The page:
Celebrating Assistant Principals

In honor of National Assistant Principals Week, learn from one New Leaders alum how her work as assistant principal is fueling a sense of ownership in her school.
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Afua Agyeman-Badu

“There is honor and reverence in the work we do as assistant principals,” reflects New Leaders alum Afua Agyeman-Badu. Currently in her fourth year as an assistant principal at Ira F. Aldridge Elementary School in Chicago, Agyeman-Badu didn’t see herself going into leadership at first. Now she is working toward her doctorate, focusing on how distributed leadership can transform schools. “Our role is critical,” she adds. “It would be hard for a principal to lead without us.” 

In honor of National Assistant Principals Week, we’re celebrating an often unsung school leader. While the number of assistant principals in the U.S. has nearly doubled in the last two decades, the role can vary widely and suffer from a lack of definition. Yet, in a recent research synthesis, the Wallace Foundation found that assistant principals are “uniquely positioned to promote equitable outcomes for students.” Specifically, they do so via distributed leadership, a shared approach to leadership that engages the whole school community in driving toward solutions. 

We sat down with Agyeman-Badu to learn more about her experiences as an assistant principal and her role in fueling distributed leadership at Aldridge. 

What is your role as an assistant principal?

You name it, I do it. I don’t just do discipline. I work with our teachers. I communicate with our families. I support our scholars. I lead grade-level team meetings. I lead our school’s professional learning community (PLC). We’re reading the book Teaching to Strengths about trauma-invested practices. I support our culture and climate as part of our SEL work. And, I work very closely with my principal. Our work is very intertwined.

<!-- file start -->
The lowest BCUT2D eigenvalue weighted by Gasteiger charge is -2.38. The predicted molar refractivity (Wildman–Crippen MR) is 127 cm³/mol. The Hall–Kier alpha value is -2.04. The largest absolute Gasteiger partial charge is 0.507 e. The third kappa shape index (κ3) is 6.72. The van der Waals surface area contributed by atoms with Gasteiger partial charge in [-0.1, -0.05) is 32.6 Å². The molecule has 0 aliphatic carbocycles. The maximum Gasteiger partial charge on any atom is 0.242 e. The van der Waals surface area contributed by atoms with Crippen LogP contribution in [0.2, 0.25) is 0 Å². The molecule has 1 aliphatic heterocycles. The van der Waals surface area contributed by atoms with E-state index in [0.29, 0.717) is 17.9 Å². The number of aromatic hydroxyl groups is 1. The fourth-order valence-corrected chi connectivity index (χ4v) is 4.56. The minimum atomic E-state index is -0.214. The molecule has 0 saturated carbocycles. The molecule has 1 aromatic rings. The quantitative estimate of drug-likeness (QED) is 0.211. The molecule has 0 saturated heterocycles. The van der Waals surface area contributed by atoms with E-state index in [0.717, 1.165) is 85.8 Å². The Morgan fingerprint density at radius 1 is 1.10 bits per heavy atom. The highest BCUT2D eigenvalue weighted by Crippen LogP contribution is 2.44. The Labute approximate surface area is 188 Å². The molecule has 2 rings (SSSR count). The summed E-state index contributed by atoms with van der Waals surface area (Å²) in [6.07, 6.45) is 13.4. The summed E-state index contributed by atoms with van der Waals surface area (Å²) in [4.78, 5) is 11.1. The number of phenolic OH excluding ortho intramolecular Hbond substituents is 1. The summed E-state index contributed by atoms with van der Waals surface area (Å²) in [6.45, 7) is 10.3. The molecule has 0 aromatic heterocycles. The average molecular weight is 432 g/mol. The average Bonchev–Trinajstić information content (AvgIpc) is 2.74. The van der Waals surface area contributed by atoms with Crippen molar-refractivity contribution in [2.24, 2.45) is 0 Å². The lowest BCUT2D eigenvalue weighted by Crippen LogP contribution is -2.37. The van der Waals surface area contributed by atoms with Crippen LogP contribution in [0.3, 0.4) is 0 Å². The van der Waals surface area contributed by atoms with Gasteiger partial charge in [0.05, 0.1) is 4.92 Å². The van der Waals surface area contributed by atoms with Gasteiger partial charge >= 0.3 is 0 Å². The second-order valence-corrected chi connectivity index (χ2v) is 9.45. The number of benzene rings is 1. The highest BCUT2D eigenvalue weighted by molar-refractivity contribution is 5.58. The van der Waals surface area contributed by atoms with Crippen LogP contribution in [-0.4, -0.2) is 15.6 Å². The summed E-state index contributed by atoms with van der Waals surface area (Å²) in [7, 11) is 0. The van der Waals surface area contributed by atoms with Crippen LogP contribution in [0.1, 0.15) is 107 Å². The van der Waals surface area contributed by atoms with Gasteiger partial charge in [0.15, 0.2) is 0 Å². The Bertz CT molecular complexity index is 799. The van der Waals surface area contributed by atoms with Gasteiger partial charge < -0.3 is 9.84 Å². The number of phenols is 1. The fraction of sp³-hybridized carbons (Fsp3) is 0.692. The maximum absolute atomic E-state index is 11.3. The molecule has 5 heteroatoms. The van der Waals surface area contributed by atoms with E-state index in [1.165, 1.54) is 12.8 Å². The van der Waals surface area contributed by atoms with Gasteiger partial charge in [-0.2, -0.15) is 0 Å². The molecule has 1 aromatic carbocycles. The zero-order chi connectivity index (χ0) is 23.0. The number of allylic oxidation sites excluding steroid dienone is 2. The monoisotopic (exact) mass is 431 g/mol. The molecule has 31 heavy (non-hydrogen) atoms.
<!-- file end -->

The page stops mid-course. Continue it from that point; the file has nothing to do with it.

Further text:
Above all, see value and purpose in your role as an assistant principal. And walk in it. 

I love seeing the humanity in our families, our teachers, and our students. I think that is the best part of my role. It’s being able to see them for who they are and who they can be. And then knowing that all of the decisions I make can help them get closer and closer to that goal. 

What does distributed leadership look like at your school? 

It’s the level of ownership here. For example, all of our staff—classroom teachers and support staff—engage in the same professional development. They all have biweekly check-ins. They’re all reading the same book on trauma-invested practices in our PLC. When I was discussing the book in our special education support staff team meeting, one of them stood up and said, “I want to lead some work on this in the classroom. I think it would be really powerful for our scholars.” So we have support staff trying new strategies. We have teachers problem solving together. And we have families engaging with us via surveys and parenting events. 

Distributed leadership can create neighborhood schools, changing low-performing, high-poverty schools into high-performing schools.